Central capture module 402 utilizes image-based applications that provide data entry and data completion capabilities for Items that were not successfully captured by capture devices 301 (e.g. during the CAR or ICR process). Data completion consists of amount entry, which provides a fast way to complete Image files that are missing the amount field data, while item correction allows complete check code line correction. In addition, central capture module 402 includes applications for image quality review assessing the image quality of each Item and its image usability. If an Image file is identified as either having a missing data or a suspect image, central capture module 402 can request process 300 to recapture or re-scan the Item using capture device 301 to rescan and replace the suspect image with a corrected image file.

Central capture module 402 utilizes an ICR engine for locating and reading the check MICR E13B font code line information. Central capture module 402 compares this MICR E13B font code line at the bottom of the check with the Image file captured utilizing capture devices 301, and central capture module 402 utilizes this approach to correct the MICR code line read errors when processing images files from paper capture, Check21 Act X9.37 format and other industry check image electronic files.

Central capture module 402 utilizes an image-based reconciliation tool capable of balancing (reconciling) blocks of Items and compiling a total value of a number of block of Items from check image files. Reconciliation provides an operator of processing solution 400 with on-screen image balancing at required control levels: such as transaction, batch or block levels and can be used for inclearing (incoming Items) and proof of deposit POD (outgoing image files or transit work) Item processing. Central capture module 402 reconciliation tool includes smart balancing technology (allows an operator to perform deposit review and research, reconcilement/balancing), which identifies transaction, batch or block of Items with reconciliation errors or out-of-balance errors. Within reconciliation tool, central capture module 402 may provide system advice such as customer, inter-bank and teller feedback or operations advice. Moreover, Central capture module 402 includes ATM balancing tools employing the same functionality as reconciliation smart balance, but allows for the ability to view all ATM envelope images in the same reconciliation application.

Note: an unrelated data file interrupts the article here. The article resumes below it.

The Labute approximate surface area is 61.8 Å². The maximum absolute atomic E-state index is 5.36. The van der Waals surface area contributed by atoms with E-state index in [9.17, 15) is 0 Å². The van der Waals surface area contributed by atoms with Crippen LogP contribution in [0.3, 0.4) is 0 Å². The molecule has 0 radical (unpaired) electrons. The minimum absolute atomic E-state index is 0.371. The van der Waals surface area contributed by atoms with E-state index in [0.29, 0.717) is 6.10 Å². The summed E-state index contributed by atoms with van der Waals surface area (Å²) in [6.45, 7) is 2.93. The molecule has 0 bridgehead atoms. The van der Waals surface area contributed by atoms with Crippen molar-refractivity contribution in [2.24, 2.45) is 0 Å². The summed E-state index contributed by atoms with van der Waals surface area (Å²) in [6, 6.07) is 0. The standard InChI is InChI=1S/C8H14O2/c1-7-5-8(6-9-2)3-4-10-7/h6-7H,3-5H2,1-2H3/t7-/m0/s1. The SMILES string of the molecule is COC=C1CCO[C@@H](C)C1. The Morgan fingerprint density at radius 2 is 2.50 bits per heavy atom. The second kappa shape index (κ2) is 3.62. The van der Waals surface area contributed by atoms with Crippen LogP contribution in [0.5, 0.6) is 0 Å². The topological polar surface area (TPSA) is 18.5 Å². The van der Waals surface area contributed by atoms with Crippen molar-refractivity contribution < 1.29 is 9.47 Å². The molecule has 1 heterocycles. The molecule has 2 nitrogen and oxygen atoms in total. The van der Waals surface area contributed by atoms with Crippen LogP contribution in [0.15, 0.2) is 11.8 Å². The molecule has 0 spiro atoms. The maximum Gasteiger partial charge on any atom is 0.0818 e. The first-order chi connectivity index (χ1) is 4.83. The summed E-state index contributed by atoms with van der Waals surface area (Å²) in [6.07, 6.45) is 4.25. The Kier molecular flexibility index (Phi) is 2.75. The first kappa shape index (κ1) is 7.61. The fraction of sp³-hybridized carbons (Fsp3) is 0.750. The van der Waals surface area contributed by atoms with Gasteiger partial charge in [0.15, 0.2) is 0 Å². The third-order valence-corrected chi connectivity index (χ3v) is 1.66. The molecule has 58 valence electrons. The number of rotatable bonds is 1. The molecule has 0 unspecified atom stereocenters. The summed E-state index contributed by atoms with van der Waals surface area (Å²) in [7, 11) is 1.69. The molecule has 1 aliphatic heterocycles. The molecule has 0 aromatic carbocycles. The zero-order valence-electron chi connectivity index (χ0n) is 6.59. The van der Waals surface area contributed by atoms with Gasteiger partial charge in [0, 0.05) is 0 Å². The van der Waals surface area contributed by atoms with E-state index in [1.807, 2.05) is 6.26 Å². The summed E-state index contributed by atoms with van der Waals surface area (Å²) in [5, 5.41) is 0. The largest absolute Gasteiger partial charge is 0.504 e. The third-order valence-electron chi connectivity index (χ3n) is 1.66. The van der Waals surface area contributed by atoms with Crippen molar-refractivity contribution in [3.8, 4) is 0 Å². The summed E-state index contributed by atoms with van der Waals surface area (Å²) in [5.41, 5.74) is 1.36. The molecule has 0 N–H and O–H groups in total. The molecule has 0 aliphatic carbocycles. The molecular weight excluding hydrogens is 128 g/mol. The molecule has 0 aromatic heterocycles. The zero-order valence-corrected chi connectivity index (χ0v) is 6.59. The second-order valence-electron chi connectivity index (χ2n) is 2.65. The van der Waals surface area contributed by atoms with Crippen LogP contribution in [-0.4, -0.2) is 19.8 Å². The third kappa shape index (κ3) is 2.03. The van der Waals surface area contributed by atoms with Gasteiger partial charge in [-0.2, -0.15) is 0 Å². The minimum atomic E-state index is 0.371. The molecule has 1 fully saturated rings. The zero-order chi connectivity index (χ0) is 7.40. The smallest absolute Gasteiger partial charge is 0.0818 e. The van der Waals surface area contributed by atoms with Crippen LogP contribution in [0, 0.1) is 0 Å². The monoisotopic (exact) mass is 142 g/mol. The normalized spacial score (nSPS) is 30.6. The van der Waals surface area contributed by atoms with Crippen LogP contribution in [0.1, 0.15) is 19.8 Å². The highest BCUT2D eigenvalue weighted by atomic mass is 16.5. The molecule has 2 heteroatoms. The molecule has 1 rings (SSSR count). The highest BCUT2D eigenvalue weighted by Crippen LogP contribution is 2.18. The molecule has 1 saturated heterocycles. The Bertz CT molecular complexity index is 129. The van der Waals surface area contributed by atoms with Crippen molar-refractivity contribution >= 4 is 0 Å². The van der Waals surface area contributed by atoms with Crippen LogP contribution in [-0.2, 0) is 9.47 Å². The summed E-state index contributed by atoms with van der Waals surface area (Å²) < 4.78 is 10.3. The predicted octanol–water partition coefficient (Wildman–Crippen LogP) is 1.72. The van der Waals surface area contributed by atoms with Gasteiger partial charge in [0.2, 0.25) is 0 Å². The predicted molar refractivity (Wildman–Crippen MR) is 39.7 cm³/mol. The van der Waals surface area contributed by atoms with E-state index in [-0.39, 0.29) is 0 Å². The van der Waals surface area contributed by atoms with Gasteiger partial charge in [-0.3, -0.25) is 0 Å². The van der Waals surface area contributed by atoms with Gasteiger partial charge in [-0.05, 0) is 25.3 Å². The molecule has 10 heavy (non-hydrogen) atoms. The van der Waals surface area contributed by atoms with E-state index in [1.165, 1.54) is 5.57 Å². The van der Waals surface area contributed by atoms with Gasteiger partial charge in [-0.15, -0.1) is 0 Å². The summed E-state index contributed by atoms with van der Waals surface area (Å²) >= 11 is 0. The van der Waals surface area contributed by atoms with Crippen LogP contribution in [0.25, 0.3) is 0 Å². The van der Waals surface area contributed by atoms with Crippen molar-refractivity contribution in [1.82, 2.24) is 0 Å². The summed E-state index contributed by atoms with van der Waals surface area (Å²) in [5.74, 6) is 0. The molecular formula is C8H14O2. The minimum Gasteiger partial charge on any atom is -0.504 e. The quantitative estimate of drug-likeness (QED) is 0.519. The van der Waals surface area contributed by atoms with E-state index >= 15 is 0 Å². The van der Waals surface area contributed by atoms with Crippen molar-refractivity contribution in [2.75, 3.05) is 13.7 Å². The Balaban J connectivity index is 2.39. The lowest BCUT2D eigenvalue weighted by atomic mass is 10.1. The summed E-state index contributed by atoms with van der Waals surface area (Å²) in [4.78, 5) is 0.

Central capture module 402 includes a complete and comprehensive reporting and extraction tool for daily operations, statistical and MIS reporting. Moreover, Central capture module 402 includes flexible extraction formats allowing the transfer of data to other user systems or applications. Reports can be scheduled for auto creation, printing or viewing as well as archiving or sending to designated email lists. Various data extraction and query tools are included, enabling an operator to extract specific data for analysis.

Central capture module 402 includes a workflow management application. Workflow management is a real-time tracking tool for monitoring various capture device 301 at each point in the workflow process within processing system 300. Workflow management monitors, for example, the type of Items being captured at each capture device 301, the number of Items being captured at each capture device 301, the image file quality, the transaction, batch or block Item amounts; the operators utilizing processing system 300 and work loads at each processing point, capture, distributed capture, image exchange, AE, IC, reconciliation, ATM capture, and capture device 301. Workflow management enables an operator of processing solution 400 to view system statistics and provides the ability to change work flow priority or to control capture device 301 operations, priority, batch or block and adjust or rededicate processing system 300 components.